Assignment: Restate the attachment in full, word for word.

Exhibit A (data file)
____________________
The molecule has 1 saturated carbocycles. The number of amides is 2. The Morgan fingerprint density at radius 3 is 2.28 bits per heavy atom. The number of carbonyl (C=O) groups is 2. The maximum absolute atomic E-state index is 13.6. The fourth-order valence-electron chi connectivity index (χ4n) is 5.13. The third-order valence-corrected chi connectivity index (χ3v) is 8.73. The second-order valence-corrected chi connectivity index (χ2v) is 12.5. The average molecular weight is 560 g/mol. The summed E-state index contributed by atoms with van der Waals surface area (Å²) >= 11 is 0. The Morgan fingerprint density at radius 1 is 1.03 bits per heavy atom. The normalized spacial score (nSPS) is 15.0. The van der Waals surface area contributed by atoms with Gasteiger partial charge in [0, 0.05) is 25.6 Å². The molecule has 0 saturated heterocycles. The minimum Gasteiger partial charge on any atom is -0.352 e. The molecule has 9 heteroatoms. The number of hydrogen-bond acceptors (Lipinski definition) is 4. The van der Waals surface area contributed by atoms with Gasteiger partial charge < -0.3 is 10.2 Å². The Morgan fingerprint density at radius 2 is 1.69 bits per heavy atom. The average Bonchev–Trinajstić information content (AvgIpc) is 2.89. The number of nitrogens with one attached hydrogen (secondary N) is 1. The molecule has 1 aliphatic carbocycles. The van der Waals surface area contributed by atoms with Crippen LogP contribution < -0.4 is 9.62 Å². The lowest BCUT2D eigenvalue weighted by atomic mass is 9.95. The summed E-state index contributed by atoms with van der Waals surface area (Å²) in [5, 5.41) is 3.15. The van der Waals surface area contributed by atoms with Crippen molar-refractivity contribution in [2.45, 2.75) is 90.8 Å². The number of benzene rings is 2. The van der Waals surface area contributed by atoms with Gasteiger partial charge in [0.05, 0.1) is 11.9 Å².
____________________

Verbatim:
The molecule has 1 saturated carbocycles. The number of amides is 2. The Morgan fingerprint density at radius 3 is 2.28 bits per heavy atom. The number of carbonyl (C=O) groups is 2. The maximum absolute atomic E-state index is 13.6. The fourth-order valence-electron chi connectivity index (χ4n) is 5.13. The third-order valence-corrected chi connectivity index (χ3v) is 8.73. The second-order valence-corrected chi connectivity index (χ2v) is 12.5. The average molecular weight is 560 g/mol. The summed E-state index contributed by atoms with van der Waals surface area (Å²) >= 11 is 0. The Morgan fingerprint density at radius 1 is 1.03 bits per heavy atom. The normalized spacial score (nSPS) is 15.0. The van der Waals surface area contributed by atoms with Gasteiger partial charge in [0, 0.05) is 25.6 Å². The molecule has 0 saturated heterocycles. The minimum Gasteiger partial charge on any atom is -0.352 e. The molecule has 9 heteroatoms. The number of hydrogen-bond acceptors (Lipinski definition) is 4. The van der Waals surface area contributed by atoms with Gasteiger partial charge < -0.3 is 10.2 Å². The Morgan fingerprint density at radius 2 is 1.69 bits per heavy atom. The average Bonchev–Trinajstić information content (AvgIpc) is 2.89. The number of nitrogens with one attached hydrogen (secondary N) is 1. The molecule has 1 aliphatic carbocycles. The van der Waals surface area contributed by atoms with Crippen LogP contribution < -0.4 is 9.62 Å². The lowest BCUT2D eigenvalue weighted by atomic mass is 9.95. The summed E-state index contributed by atoms with van der Waals surface area (Å²) in [5, 5.41) is 3.15. The van der Waals surface area contributed by atoms with Crippen molar-refractivity contribution in [2.45, 2.75) is 90.8 Å². The number of benzene rings is 2. The van der Waals surface area contributed by atoms with Gasteiger partial charge in [0.05, 0.1) is 11.9 Å².